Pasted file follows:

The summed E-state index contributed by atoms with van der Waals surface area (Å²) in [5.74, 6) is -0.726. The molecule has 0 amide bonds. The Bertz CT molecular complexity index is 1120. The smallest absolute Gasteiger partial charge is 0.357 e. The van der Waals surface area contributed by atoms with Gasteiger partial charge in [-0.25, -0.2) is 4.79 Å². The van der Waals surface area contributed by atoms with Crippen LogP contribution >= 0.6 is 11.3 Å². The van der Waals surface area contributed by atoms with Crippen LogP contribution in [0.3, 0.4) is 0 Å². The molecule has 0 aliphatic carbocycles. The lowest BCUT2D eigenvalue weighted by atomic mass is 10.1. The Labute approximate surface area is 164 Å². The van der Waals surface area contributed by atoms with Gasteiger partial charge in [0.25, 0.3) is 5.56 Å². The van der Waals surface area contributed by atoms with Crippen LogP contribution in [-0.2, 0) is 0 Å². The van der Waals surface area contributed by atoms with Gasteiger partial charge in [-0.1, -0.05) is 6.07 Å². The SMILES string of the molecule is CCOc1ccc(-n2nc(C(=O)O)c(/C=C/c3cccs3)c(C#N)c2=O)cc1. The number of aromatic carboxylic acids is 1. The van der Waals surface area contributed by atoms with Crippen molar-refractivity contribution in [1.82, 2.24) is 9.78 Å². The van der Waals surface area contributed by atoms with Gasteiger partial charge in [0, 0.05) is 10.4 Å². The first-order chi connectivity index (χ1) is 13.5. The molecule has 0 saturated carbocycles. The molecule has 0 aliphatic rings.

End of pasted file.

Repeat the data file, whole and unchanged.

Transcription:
The summed E-state index contributed by atoms with van der Waals surface area (Å²) in [5.74, 6) is -0.726. The molecule has 0 amide bonds. The Bertz CT molecular complexity index is 1120. The smallest absolute Gasteiger partial charge is 0.357 e. The van der Waals surface area contributed by atoms with Gasteiger partial charge in [-0.25, -0.2) is 4.79 Å². The van der Waals surface area contributed by atoms with Crippen LogP contribution >= 0.6 is 11.3 Å². The van der Waals surface area contributed by atoms with Crippen LogP contribution in [0.3, 0.4) is 0 Å². The molecule has 0 aliphatic carbocycles. The lowest BCUT2D eigenvalue weighted by atomic mass is 10.1. The Labute approximate surface area is 164 Å². The van der Waals surface area contributed by atoms with Gasteiger partial charge in [0.25, 0.3) is 5.56 Å². The van der Waals surface area contributed by atoms with Crippen LogP contribution in [-0.2, 0) is 0 Å². The van der Waals surface area contributed by atoms with Gasteiger partial charge in [-0.1, -0.05) is 6.07 Å². The SMILES string of the molecule is CCOc1ccc(-n2nc(C(=O)O)c(/C=C/c3cccs3)c(C#N)c2=O)cc1. The number of aromatic carboxylic acids is 1. The van der Waals surface area contributed by atoms with Crippen molar-refractivity contribution in [1.82, 2.24) is 9.78 Å². The van der Waals surface area contributed by atoms with Gasteiger partial charge in [0, 0.05) is 10.4 Å². The first-order chi connectivity index (χ1) is 13.5. The molecule has 0 saturated carbocycles. The molecule has 0 aliphatic rings.